Let’s take lighting – I recall some time ago listening to two women in Tescos supermarket as they were looking at the lighting section and one, rather horrifyingly ignorantly said “Oh, we don’t use those in our house” referring to compact fluorescent lighting… well, at the time I did and today (2017) I’ve moved on and use LED lighting. High power incandescent lamps have been taken off the shelves and rightly so – if it were up to me I would ban ALL of them – especially the new “trendy” filament lamps as there are LED equivalents which are just as authentic looking. I’m working under powerful, warm LED lighting right now and it is wonderful. I have 3 LED spots, using 3w each  and replacing what would have been at least 20w halogens though I suspect the output is half way between the 20w and 50w halogens. Compact  fluorescents were cheap a while ago (subsidised) but are no longer so and simply are past their time. For now LED is the future and if you can avoid getting ripped off on purchase cost (which means don’t buy them at B&Q) they will repay the investment quickly.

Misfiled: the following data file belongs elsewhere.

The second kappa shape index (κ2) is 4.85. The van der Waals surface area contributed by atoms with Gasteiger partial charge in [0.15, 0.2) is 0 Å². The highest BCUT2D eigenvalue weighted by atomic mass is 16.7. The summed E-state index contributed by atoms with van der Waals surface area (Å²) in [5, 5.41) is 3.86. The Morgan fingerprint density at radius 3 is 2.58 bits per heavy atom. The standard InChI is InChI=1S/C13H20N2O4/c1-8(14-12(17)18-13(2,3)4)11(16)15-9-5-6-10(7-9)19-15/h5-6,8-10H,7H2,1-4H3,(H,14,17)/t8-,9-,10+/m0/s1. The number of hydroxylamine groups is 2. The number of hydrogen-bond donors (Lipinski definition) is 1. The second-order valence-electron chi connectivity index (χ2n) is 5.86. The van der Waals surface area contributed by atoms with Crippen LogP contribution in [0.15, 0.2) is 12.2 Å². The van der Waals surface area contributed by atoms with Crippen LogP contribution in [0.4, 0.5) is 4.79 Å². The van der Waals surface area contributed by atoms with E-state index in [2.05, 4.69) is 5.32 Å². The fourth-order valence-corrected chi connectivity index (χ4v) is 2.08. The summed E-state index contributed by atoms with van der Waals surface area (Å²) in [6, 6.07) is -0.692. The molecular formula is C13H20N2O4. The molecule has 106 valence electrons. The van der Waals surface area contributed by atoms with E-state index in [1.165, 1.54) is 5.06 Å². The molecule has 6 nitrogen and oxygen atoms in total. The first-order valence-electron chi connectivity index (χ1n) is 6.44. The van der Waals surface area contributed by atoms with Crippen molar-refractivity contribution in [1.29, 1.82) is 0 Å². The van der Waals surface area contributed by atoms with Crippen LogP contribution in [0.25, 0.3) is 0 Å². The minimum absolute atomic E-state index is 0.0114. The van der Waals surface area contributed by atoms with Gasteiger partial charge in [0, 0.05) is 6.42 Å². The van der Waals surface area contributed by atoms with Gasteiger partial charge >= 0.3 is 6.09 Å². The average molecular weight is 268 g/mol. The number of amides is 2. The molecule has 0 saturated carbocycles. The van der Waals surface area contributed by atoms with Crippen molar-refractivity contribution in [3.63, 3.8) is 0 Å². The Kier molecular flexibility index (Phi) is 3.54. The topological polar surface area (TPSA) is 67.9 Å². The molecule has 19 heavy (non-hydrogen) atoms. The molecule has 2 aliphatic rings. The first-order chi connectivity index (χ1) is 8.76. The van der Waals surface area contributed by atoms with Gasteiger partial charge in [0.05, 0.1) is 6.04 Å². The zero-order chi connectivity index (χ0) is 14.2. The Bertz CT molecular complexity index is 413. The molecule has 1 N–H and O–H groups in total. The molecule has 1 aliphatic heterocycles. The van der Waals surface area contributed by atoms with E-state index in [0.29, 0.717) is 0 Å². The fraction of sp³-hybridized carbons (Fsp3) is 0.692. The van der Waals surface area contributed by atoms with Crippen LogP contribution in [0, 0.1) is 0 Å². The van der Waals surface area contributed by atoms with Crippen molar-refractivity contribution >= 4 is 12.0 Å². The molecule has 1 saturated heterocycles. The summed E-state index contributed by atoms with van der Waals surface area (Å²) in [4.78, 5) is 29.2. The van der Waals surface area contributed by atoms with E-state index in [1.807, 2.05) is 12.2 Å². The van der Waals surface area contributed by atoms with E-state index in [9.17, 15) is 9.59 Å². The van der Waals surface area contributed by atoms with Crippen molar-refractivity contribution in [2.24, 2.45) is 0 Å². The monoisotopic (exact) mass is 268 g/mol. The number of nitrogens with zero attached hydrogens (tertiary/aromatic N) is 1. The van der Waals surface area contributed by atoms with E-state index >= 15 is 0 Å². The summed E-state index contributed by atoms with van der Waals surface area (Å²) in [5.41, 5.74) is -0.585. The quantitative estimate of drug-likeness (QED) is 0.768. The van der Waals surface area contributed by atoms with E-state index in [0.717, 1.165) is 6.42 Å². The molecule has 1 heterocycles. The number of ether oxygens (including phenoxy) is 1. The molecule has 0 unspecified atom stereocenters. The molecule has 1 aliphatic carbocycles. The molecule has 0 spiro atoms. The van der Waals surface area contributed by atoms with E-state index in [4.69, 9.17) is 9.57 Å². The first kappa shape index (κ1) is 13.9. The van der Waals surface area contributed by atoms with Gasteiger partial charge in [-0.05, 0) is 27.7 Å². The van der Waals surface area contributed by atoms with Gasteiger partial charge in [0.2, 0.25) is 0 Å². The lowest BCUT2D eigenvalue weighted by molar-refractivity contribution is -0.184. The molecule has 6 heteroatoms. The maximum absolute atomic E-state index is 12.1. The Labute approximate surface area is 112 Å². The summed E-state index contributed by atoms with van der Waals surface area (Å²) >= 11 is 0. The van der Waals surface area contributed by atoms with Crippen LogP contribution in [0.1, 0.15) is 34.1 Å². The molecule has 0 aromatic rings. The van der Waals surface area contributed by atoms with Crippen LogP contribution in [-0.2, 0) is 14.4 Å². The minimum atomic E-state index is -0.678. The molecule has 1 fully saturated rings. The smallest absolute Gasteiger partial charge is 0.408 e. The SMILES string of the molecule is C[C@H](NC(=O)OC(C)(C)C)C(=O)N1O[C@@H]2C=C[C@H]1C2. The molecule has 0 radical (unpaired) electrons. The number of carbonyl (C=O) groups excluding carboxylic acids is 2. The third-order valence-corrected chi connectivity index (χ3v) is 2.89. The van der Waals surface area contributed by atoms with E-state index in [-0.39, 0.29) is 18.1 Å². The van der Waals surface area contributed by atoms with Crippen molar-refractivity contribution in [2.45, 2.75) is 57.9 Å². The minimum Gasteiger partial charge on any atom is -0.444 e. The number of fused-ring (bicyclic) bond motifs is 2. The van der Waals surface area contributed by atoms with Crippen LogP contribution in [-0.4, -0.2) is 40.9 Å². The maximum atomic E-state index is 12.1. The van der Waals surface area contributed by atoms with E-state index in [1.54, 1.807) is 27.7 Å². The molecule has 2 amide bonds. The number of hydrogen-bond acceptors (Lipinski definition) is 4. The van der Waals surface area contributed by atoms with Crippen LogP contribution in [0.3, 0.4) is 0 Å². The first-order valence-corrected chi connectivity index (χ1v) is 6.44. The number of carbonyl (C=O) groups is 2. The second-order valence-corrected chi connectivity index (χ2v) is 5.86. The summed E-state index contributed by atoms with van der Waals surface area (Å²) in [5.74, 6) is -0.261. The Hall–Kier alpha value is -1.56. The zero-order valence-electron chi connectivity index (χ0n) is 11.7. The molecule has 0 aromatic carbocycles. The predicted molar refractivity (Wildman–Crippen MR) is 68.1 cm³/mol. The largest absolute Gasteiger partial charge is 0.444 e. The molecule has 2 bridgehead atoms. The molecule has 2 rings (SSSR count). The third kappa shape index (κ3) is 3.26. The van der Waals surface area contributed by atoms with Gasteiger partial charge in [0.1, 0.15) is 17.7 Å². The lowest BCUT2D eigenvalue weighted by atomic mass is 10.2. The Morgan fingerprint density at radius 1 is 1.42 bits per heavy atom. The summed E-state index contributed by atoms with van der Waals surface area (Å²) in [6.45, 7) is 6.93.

So the saving by converting to low-current LED lighting and perhaps putting that Sky box on a timer could match the total savings you make with a complex and risky solar panel installation – and you can still opt for solar panels in the future when they make them a lot more efficient – or as is likely to happen ultimately, a large second hand market appears?

So what of solar hot water? Isn’t that a better bet? According to the energy savings trust you’re looking at anticipated savings of between £50 and £85 a year… a mere drop in the ocean.  http://www.energysavingtrust.org.uk/Generate-your-own-energy/Solar-water-heating